extremely interesting; deeply engrossing:
an absorbing drama.
to suck up or drink in (a liquid); soak up:
A sponge absorbs water.
to swallow up the identity or individuality of; incorporate:
The empire absorbed many small nations.
to involve the full attention of; to engross or engage wholly:
so absorbed in a book that he did not hear the bell.
to occupy or fill:
This job absorbs all of my time.
to take up or receive by chemical or molecular action:
Carbonic acid is formed when water absorbs carbon dioxide.
to take in without echo, recoil, or reflection:
to absorb sound and light; to absorb shock.
to take in and utilize:
The market absorbed all the computers we could build. Can your brain absorb all this information?
to pay for (costs, taxes, etc.):
The company will absorb all the research costs.
Archaic. to swallow up.
What do you think it is, abstractly, that makes this period so absorbing?
How I Write: Erik Larson Revisits ‘Isaac’s Storm’ Noah Charney October 30, 2012
He pauses, absorbing the sunshine streaming into his garden.
Anime King Hayao Miyazaki’s Cursed Dreams Melissa Leon December 1, 2014
We know that Mockingbird, played by Adrianne Palicki, will be making an appearance, as well as the absorbing Man.
The Leaner, Meaner Season 2 of ‘Marvel’s Agents of S.H.I.E.L.D.’ Jason Lynch September 21, 2014
This is an absorbing story, and Haigh is a very talented writer.
6 Great Summer Beach Reads Elin Hilderbrand July 29, 2010
But for a truly intimate and absorbing experience, head over to Studio Theater on 14th Street.
A Local’s Guide to D.C. During the Holidays William O’Connor December 17, 2013
This is a story of absorbing interest both to young and old.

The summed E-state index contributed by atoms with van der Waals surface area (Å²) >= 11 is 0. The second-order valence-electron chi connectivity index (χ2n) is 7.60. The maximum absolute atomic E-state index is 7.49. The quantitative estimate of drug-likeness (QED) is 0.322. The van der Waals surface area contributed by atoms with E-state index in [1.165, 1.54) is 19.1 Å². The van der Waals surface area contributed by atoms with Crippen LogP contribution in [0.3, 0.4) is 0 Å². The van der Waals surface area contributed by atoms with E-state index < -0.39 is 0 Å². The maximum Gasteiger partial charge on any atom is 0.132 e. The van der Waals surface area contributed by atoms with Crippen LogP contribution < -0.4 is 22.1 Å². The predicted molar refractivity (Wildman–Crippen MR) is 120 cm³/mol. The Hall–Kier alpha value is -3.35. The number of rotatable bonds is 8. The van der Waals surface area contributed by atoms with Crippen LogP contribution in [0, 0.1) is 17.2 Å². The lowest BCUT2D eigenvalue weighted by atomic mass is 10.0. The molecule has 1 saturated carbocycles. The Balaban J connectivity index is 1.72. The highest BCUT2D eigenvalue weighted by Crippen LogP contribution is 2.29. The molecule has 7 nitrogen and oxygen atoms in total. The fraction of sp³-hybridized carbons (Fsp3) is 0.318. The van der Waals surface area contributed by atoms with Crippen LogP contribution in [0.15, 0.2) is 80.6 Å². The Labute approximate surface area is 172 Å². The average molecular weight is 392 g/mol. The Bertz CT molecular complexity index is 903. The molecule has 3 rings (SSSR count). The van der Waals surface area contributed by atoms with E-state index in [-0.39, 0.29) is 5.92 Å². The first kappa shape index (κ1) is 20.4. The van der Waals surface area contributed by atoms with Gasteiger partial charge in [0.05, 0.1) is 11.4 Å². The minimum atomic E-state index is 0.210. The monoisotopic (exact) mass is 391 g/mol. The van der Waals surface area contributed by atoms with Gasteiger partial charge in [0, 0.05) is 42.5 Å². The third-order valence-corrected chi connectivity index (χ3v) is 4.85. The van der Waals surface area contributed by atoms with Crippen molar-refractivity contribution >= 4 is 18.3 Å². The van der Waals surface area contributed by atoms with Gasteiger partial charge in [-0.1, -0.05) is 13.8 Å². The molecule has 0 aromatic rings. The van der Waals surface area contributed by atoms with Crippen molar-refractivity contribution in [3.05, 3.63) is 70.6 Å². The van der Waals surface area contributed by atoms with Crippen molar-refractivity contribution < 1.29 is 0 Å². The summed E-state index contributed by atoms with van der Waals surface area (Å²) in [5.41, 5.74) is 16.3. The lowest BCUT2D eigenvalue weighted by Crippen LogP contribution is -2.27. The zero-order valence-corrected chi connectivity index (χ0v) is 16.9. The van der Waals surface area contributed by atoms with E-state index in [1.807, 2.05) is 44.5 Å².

Among the Esquimaux Edward S. Ellis
These concealed meetings, once begun, became an absorbing excitement.
Malbone Thomas Wentworth Higginson
The disadvantages of the habit of making life a consecutive series of absorbing preoccupations are numerous.
The Record of Nicholas Freydon A. J. (Alec John) Dawson
It would mean a long summer of interesting and absorbing I work for her and for Katy.
Her Father’s Daughter Gene Stratton-Porter
While absorbing the idea that she must make her clothes go as far as possible, she made no remark.
Clark’s Field Robert Herrick
occupying one’s interest or attention; engrossing; gripping
to soak or suck up (liquids)
to engage or occupy (the interest, attention, or time) of (someone); engross
to receive or take in (the energy of an impact)
(physics) to take in (all or part of incident radiated energy) and retain the part that is not reflected or transmitted
to take in or assimilate; incorporate
to accept and find a market for (goods, etc)
to pay for as part of a commercial transaction: the distributor absorbed the cost of transport
(chem) to cause to undergo a process in which one substance, usually a liquid or gas, permeates into or is dissolved by a liquid or solid: porous solids absorb water, hydrochloric acid absorbs carbon dioxide Compare adsorb
early 15c., from Middle French absorber (Old French assorbir, 13c.), from Latin absorbere “to swallow up,” from ab- “from” (see ab-) + sorbere “suck in,” from PIE root *srebh- “to suck, absorb” (cf. Armenian arbi “I drank,” Greek rhopheo “to sup greedily up, gulp down,” Lithuanian srebiu “to drink greedily”). Figurative meaning “to completely grip (one’s) attention” is from 1763. Related: Absorbed; absorbing.
absorb ab·sorb (əb-sôrb’, -zôrb’)
v. ab·sorbed, ab·sorb·ing, ab·sorbs
To take in by absorption.
To reduce the intensity of transmitted light.
- Absorbing well
a well for draining off surface water and conducting it to absorbent earth underground.
the ratio of the amount of radiation by a surface to the amount of radiation incident upon it. noun (physics) a measure of the ability of an object to absorb radiation, equal to the ratio of the absorbed radiant flux to the incident flux. For a layer of material the ratio of the flux absorbed […]
a photoelectric instrument for measuring the concentration of a substance, as a transparent solution, by its of monochromatic light.
absorptiometry absorptiometry (əb-sôrp’tē-ŏm’ĭ-trē) A method of chemical analysis in which a sample of a substance is exposed to electromagnetic radiation, and the amount of radiation absorbed by the sample is measured. This measurement is then used to determine the concentration or chemical composition of the substance. Absorptiometry is used in medicine to measure bone density.